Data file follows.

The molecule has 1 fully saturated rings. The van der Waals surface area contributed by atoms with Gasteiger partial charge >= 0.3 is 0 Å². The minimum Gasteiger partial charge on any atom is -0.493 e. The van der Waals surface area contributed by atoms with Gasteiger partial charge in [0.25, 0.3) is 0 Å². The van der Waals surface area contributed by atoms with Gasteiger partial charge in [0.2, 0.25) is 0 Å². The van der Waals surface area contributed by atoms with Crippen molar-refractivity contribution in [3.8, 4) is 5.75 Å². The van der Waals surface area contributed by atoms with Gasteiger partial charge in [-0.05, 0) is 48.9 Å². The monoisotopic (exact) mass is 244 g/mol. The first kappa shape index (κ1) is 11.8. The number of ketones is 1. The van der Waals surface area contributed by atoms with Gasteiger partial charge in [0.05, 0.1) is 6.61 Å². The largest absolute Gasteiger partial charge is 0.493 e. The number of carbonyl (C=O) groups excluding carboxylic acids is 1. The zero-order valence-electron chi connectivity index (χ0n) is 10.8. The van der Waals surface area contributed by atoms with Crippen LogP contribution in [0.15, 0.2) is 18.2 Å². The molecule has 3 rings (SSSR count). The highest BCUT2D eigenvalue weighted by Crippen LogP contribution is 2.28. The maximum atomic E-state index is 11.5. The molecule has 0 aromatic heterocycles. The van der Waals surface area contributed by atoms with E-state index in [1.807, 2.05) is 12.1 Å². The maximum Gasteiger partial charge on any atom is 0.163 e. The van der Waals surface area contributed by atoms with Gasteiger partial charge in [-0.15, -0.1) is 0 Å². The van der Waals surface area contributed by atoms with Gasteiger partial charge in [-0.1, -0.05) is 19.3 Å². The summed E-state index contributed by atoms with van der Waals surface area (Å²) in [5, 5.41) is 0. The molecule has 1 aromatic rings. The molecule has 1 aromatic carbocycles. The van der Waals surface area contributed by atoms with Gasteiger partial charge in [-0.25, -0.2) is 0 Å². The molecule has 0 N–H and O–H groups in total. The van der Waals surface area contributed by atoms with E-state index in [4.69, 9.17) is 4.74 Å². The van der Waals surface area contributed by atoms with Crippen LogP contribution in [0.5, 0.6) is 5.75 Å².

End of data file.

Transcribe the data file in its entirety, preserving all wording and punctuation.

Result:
The molecule has 1 fully saturated rings. The van der Waals surface area contributed by atoms with Gasteiger partial charge >= 0.3 is 0 Å². The minimum Gasteiger partial charge on any atom is -0.493 e. The van der Waals surface area contributed by atoms with Gasteiger partial charge in [0.25, 0.3) is 0 Å². The van der Waals surface area contributed by atoms with Gasteiger partial charge in [0.2, 0.25) is 0 Å². The van der Waals surface area contributed by atoms with Crippen molar-refractivity contribution in [3.8, 4) is 5.75 Å². The van der Waals surface area contributed by atoms with Gasteiger partial charge in [-0.05, 0) is 48.9 Å². The monoisotopic (exact) mass is 244 g/mol. The first kappa shape index (κ1) is 11.8. The number of ketones is 1. The van der Waals surface area contributed by atoms with Gasteiger partial charge in [0.05, 0.1) is 6.61 Å². The largest absolute Gasteiger partial charge is 0.493 e. The number of carbonyl (C=O) groups excluding carboxylic acids is 1. The zero-order valence-electron chi connectivity index (χ0n) is 10.8. The van der Waals surface area contributed by atoms with Crippen LogP contribution in [0.15, 0.2) is 18.2 Å². The molecule has 3 rings (SSSR count). The highest BCUT2D eigenvalue weighted by Crippen LogP contribution is 2.28. The maximum atomic E-state index is 11.5. The molecule has 0 aromatic heterocycles. The van der Waals surface area contributed by atoms with E-state index in [1.807, 2.05) is 12.1 Å². The maximum Gasteiger partial charge on any atom is 0.163 e. The van der Waals surface area contributed by atoms with Gasteiger partial charge in [-0.15, -0.1) is 0 Å². The van der Waals surface area contributed by atoms with Gasteiger partial charge in [-0.1, -0.05) is 19.3 Å². The summed E-state index contributed by atoms with van der Waals surface area (Å²) in [5, 5.41) is 0. The molecule has 1 aromatic rings. The molecule has 1 aromatic carbocycles. The van der Waals surface area contributed by atoms with Gasteiger partial charge in [-0.25, -0.2) is 0 Å². The molecule has 0 N–H and O–H groups in total. The van der Waals surface area contributed by atoms with E-state index in [4.69, 9.17) is 4.74 Å². The van der Waals surface area contributed by atoms with Crippen LogP contribution in [0.5, 0.6) is 5.75 Å².